As the pandemic continues, and as many schools return to virtual-only lessons, many teens all over the world are struggling with their mental health.

The teenage years are a time of growing up, starting to find some independence, and more. As the pandemic continues, and as many continue to stay home, they may need some extra help to deal with the isolation and stay healthy, both physically as well as mentally.

Encourage Self Care

People often preach about self care for mothers, but self care is a good thing no matter what someone’s age or gender. After all, self care is a great way to manage stress and anxiety — and it’s far from just bubble baths and facials. Self care is anything that allows a person to take time for themselves, whether it be picking up a new hobby, reading a book, or finding a way to relax.

Know That Some Anxiety is Normal Right Now

With the uncertainty of so much going on — from the pandemic to school closures — anxiety is the body’s natural response to threats and stress. Some anxiety is normal, and teens need to know that, especially right now. One way to help: teach them about thought patterns and switching their negative, worrisome thoughts with positive ones. If you think that their anxiety is quite high and they’re having a hard time coping, reassure them that there is no shame in seeking out help, either through therapy or through their doctor.

Let Them Feel What They Feel

In line with the above, no one can be expected to be happy 100% of the time. Disappointment happens, particularly when they want to see their friends or play team sports but can’t. Disappointment is normal, and the best way through those big feelings? Letting them feel what they feel and going through those painful feelings. As parents, it’s hard to see our kids go through it, but learning to feel — and cope — is important too.

Young girl sitting on a step with her head on hands.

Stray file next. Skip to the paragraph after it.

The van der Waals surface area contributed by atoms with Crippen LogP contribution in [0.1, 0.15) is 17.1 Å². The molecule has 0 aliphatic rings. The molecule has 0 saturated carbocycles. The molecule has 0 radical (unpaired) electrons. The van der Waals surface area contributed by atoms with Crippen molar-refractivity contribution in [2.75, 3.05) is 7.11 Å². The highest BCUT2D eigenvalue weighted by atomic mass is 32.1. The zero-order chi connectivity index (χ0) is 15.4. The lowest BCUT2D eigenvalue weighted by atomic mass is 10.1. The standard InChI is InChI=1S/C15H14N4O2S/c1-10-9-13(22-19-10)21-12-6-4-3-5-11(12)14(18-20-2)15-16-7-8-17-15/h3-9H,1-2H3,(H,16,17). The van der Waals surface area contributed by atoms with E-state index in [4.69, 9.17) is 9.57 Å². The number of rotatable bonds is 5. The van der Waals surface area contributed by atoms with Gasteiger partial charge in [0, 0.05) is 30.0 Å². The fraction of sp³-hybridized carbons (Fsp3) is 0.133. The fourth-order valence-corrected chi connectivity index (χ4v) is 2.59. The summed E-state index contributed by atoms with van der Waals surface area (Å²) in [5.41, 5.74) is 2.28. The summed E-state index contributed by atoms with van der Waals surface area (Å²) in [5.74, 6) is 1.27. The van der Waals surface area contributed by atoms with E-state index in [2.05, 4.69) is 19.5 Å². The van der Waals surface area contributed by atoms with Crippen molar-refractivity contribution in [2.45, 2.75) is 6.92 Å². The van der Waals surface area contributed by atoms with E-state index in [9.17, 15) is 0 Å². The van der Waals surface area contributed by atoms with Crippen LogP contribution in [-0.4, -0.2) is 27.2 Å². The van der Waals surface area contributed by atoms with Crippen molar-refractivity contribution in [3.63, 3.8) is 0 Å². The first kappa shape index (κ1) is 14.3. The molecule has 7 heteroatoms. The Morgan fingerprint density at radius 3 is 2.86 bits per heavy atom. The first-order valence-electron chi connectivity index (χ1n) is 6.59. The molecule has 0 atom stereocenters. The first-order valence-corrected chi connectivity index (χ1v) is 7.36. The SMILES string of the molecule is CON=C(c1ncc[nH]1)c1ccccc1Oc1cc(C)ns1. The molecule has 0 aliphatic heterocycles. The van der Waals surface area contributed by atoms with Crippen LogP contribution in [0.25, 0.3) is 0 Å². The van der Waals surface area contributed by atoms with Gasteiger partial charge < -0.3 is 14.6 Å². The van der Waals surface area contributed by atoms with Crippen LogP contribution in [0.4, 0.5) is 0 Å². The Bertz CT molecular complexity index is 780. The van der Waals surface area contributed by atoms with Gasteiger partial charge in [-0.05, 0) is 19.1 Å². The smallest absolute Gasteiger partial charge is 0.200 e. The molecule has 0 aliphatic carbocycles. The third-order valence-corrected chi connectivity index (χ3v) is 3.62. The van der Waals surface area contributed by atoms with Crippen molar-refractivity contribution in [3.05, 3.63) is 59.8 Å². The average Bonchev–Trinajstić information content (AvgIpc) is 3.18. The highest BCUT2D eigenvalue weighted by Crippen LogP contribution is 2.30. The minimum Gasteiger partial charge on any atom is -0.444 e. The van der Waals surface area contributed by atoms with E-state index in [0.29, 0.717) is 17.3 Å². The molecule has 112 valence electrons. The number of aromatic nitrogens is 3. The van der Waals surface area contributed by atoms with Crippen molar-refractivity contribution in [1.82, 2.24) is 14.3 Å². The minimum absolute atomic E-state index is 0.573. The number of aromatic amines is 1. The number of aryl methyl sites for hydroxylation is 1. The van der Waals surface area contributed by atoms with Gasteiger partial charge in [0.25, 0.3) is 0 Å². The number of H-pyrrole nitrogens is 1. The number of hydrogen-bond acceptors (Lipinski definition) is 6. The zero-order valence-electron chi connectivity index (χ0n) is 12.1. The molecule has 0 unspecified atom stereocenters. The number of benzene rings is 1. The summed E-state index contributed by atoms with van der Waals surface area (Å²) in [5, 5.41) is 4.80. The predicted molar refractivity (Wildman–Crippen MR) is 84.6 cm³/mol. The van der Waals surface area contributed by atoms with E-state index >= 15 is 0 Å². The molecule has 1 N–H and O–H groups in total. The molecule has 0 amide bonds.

Connect with Friends and Family in New Ways

I never thought I’d say this: but thank goodness for social media and the internet. It has allowed us to stay connected to friends and family everywhere, even when we’ve been quarantined. In addition to video chats, teens have proven they can be pretty creative when it comes to socializing online, like by co-playing mobile games. So while you may want to monitor some of their online activity, also be understanding that this is one of the few safe ways that teens are socializing right now.

Offer Some Distractions

With “extra” time at home, and virtual school hours often being shorter than “regular” school hours, teens often have more time to fill. More time can sometimes lead to a spiral of “what if” thinking and a whole lot of worrying over things they can’t control.

This may be a good opportunity to talk to kids about changing their focus to the things they can control versus the things they can’t. Together, create a list of things they can do when they’re “bored” or want something to fill the time. In this way, they can control their “free” time and create distractions for themselves.

Focusing on mental health is a priority right now. While teens may struggle with some aspects of the new “normal,” they can also be resilient. Even so — a little extra help from us parents can go a long way too.

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